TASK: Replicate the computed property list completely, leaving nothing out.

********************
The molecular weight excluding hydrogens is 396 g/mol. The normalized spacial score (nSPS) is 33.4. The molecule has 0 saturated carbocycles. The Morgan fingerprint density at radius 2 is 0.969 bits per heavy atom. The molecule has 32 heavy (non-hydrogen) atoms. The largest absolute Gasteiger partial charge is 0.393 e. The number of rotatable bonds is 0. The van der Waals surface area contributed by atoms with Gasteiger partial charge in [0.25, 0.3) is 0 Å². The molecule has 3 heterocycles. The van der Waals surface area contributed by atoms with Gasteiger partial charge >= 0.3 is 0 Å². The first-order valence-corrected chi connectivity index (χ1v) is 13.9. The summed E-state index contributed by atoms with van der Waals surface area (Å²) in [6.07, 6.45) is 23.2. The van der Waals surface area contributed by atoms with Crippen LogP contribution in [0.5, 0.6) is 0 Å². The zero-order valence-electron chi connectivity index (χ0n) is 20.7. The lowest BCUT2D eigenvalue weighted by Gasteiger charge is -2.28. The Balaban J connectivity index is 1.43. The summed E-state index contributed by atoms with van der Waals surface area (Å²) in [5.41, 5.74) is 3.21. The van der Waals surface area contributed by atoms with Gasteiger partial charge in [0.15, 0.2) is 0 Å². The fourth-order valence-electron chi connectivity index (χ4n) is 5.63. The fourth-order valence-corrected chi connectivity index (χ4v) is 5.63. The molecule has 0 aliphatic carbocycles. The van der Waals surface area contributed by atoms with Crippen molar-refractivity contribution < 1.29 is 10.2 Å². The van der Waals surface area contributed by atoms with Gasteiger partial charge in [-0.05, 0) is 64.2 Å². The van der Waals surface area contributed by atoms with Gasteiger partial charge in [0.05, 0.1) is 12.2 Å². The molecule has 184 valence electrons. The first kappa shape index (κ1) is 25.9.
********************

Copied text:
The molecular weight excluding hydrogens is 396 g/mol. The normalized spacial score (nSPS) is 33.4. The molecule has 0 saturated carbocycles. The Morgan fingerprint density at radius 2 is 0.969 bits per heavy atom. The molecule has 32 heavy (non-hydrogen) atoms. The largest absolute Gasteiger partial charge is 0.393 e. The number of rotatable bonds is 0. The van der Waals surface area contributed by atoms with Gasteiger partial charge in [0.25, 0.3) is 0 Å². The molecule has 3 heterocycles. The van der Waals surface area contributed by atoms with Gasteiger partial charge >= 0.3 is 0 Å². The first-order valence-corrected chi connectivity index (χ1v) is 13.9. The summed E-state index contributed by atoms with van der Waals surface area (Å²) in [6.07, 6.45) is 23.2. The van der Waals surface area contributed by atoms with Crippen LogP contribution in [0.5, 0.6) is 0 Å². The zero-order valence-electron chi connectivity index (χ0n) is 20.7. The lowest BCUT2D eigenvalue weighted by Gasteiger charge is -2.28. The Balaban J connectivity index is 1.43. The summed E-state index contributed by atoms with van der Waals surface area (Å²) in [5.41, 5.74) is 3.21. The van der Waals surface area contributed by atoms with Gasteiger partial charge in [0.15, 0.2) is 0 Å². The fourth-order valence-electron chi connectivity index (χ4n) is 5.63. The fourth-order valence-corrected chi connectivity index (χ4v) is 5.63. The molecule has 0 aliphatic carbocycles. The van der Waals surface area contributed by atoms with Crippen molar-refractivity contribution < 1.29 is 10.2 Å². The van der Waals surface area contributed by atoms with Gasteiger partial charge in [-0.05, 0) is 64.2 Å². The van der Waals surface area contributed by atoms with Gasteiger partial charge in [0.05, 0.1) is 12.2 Å². The molecule has 184 valence electrons. The first kappa shape index (κ1) is 25.9.